RAWA is the Sheldon Adelson-backed bill proposing to rewrite (not really “restore”) the Federal Wire Act of 1961 to prohibit most forms of online gambling. That would include current state-regulated online gambling (and poker) such as we have in Nevada, New Jersey, and Delaware, although horse racing and fantasy sports would be excepted.
The bill got some notice last December during the “lame duck” session with some thinking it could get added to the big omnibus spending bill passed then, but that didn’t happen. So RAWA got reintroduced this year in both the House and the Senate, and now it is sounding like it is getting more attention early on in the Congressional cycle this time around.
The fact that it’s the Subcommittee on Crime, Terrorism, Homeland Security, and Investigations gives you an idea where the focus will be when it comes to this impending discussion of possibly prohibiting online gambling. The list of folks slated to appear as witnesses at the postponed hearing also suggests we should be ready for a mostly one-sided discussion of how some believe online gambling fits into one or more of those categories.
There’s John Kindt who teaches business at the University of Illinois and has been out there comparing online gambling to crack cocaine ever since the internet first became a thing. Les Bernal, the National Director of a group called Stop Predatory Gambling is another on the list. So is Michael K. Fagan, another whom I recall turned up once before as a “Law Enforcement and Anti-Terrorism Consultant” before to express reservations about one of Barney Frank’s online gambling bills in the past (back in 2010).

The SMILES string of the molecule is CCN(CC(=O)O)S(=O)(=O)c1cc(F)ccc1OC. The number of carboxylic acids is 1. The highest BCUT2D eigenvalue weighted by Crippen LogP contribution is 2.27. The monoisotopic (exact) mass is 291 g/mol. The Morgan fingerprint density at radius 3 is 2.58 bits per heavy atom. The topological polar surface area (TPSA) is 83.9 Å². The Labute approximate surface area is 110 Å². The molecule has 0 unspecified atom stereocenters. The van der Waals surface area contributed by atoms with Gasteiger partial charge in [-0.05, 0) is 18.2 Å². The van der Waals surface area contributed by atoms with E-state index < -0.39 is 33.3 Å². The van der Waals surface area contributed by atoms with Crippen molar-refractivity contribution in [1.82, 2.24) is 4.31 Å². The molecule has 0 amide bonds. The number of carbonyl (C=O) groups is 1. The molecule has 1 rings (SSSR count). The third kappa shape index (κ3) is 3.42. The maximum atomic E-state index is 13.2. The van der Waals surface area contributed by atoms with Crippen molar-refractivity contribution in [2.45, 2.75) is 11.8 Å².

The only witness who won’t be opposed to regulating online gambling is Parry Aftab, a lawyer who is the Executive Director of WiredSafety.org, a group whose purpose is to increase safety online. She’s also been a witness at previous House hearings regarding such as one in which she spoke in favor of one of Frank’s bills (in 2009) and another where “internet gaming” was discussed (in 2011).
Folks have been opining lately about the prospects for RAWA, with Nolan Dalla not long ago giving 10 reasons why he thinks it could be passed and Steve Ruddock responding with 10 reasons why it hasn’t got a chance. Tend to lean toward the latter view, at least at present.
Am glad, actually, the hearing got postponed, as I’m going to be traveling and thus wouldn’t have been able to follow on Thursday. Still want to see it, even if it’s easy enough to guess how it will go. What happens thereafter with RAWA is less clear.